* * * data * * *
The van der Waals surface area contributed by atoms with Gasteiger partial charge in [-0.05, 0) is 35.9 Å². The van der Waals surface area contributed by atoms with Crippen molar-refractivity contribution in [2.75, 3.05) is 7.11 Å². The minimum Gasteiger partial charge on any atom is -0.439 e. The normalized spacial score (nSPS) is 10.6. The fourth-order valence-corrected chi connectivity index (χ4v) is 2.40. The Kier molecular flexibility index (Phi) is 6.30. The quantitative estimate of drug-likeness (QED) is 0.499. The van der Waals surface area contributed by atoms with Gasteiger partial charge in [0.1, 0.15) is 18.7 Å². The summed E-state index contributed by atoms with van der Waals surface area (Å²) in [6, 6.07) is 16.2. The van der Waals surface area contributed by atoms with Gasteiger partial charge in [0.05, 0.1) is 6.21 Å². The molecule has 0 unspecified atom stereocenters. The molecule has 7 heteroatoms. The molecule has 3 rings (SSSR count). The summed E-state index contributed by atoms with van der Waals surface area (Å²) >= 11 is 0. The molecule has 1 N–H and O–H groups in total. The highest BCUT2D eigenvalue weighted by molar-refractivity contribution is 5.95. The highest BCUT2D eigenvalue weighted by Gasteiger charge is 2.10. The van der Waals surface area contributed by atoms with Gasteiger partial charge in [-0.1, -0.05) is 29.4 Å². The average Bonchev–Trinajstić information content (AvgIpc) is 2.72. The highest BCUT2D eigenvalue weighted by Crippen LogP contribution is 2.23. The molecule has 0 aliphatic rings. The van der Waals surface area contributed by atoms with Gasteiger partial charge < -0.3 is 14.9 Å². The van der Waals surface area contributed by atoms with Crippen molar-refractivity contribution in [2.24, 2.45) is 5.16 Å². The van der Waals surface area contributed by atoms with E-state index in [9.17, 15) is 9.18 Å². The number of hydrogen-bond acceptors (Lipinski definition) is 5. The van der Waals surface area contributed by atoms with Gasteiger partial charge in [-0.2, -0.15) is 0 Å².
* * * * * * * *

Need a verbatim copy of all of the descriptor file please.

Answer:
The van der Waals surface area contributed by atoms with Gasteiger partial charge in [-0.05, 0) is 35.9 Å². The van der Waals surface area contributed by atoms with Crippen molar-refractivity contribution in [2.75, 3.05) is 7.11 Å². The minimum Gasteiger partial charge on any atom is -0.439 e. The normalized spacial score (nSPS) is 10.6. The fourth-order valence-corrected chi connectivity index (χ4v) is 2.40. The Kier molecular flexibility index (Phi) is 6.30. The quantitative estimate of drug-likeness (QED) is 0.499. The van der Waals surface area contributed by atoms with Gasteiger partial charge in [0.1, 0.15) is 18.7 Å². The summed E-state index contributed by atoms with van der Waals surface area (Å²) in [6, 6.07) is 16.2. The van der Waals surface area contributed by atoms with Gasteiger partial charge in [0.05, 0.1) is 6.21 Å². The molecule has 0 unspecified atom stereocenters. The molecule has 7 heteroatoms. The molecule has 3 rings (SSSR count). The summed E-state index contributed by atoms with van der Waals surface area (Å²) >= 11 is 0. The molecule has 1 N–H and O–H groups in total. The highest BCUT2D eigenvalue weighted by molar-refractivity contribution is 5.95. The highest BCUT2D eigenvalue weighted by Gasteiger charge is 2.10. The van der Waals surface area contributed by atoms with Gasteiger partial charge in [-0.1, -0.05) is 29.4 Å². The average Bonchev–Trinajstić information content (AvgIpc) is 2.72. The highest BCUT2D eigenvalue weighted by Crippen LogP contribution is 2.23. The molecule has 0 aliphatic rings. The van der Waals surface area contributed by atoms with Gasteiger partial charge < -0.3 is 14.9 Å². The van der Waals surface area contributed by atoms with Crippen molar-refractivity contribution in [2.24, 2.45) is 5.16 Å². The van der Waals surface area contributed by atoms with E-state index in [9.17, 15) is 9.18 Å². The number of hydrogen-bond acceptors (Lipinski definition) is 5. The van der Waals surface area contributed by atoms with Gasteiger partial charge in [-0.2, -0.15) is 0 Å².